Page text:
Doctor Who signing ban at Hamlet
Royal Shakespeare Company veteran David Tennant once more treads the boards in Stratford, this time assuming the holy grail of roles: Hamlet.
However, his core audience these days are his legions of Doctor Who fans. The powers that be at the RSC don't want the stage door clogged with telly addicts, though, and are dissuading fans of the Time Lord from taking up the Dane's time.
The Royal Shakespeare Company (RSC) says only programmes and other Hamlet merchandise can be autographed at the stage door.
Tennant and Stewart are starring in the RSC production at the Courtyard Theatre, in Stratford.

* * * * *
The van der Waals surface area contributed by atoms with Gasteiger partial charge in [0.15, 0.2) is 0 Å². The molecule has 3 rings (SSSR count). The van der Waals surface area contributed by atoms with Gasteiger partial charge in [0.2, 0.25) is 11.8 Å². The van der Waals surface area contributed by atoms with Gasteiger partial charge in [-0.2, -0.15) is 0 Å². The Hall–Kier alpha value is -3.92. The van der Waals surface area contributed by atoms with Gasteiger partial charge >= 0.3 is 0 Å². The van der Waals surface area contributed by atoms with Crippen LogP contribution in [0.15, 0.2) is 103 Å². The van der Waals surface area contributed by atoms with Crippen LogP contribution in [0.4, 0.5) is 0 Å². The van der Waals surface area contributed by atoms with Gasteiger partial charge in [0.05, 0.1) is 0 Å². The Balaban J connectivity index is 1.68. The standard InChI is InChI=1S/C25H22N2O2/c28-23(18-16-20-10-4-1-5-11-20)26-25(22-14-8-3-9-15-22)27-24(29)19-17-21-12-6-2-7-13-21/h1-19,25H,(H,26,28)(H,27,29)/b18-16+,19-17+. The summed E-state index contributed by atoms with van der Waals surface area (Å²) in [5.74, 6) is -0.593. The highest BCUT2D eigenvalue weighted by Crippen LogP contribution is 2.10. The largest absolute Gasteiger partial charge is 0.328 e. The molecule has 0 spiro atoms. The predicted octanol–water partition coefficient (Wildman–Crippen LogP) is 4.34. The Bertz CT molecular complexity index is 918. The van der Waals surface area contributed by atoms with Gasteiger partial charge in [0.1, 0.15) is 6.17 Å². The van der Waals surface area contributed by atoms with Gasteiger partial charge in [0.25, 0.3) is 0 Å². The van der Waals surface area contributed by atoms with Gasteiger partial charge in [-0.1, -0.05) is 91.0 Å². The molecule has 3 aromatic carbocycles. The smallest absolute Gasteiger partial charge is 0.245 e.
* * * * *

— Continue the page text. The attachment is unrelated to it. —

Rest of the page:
The first preview begins later, and the play opens on 5 August.
Hamlet director, Gregory Doran, recently said fans arrive at the stage door with "bags" of Doctor Who merchandise for Tennant to autograph.
It should be no surprise that Tennant wants, for a while, at least, to set down his sonic screwdriver and pull on Hamlet's inky cloak. The role is as dramatic and demanding, and as illuminating of the human condition, as King Lear. It is as challenging for a young actor as Lear is for an older one. And as with Lear, there is always the chance that by the time you are mature enough to play it, you are too old to play it.
Thanks to Dr Who, Tennant has accrued the requisite amount of charisma to play Hamlet. But when he takes to the stage of the Courtyard Theatre in July, he will be a young-looking 37, and most estimates put Hamlet at 33.
I saw Tennant in the RSC's 1996 production of As You Like It; he was nothing short of awesome.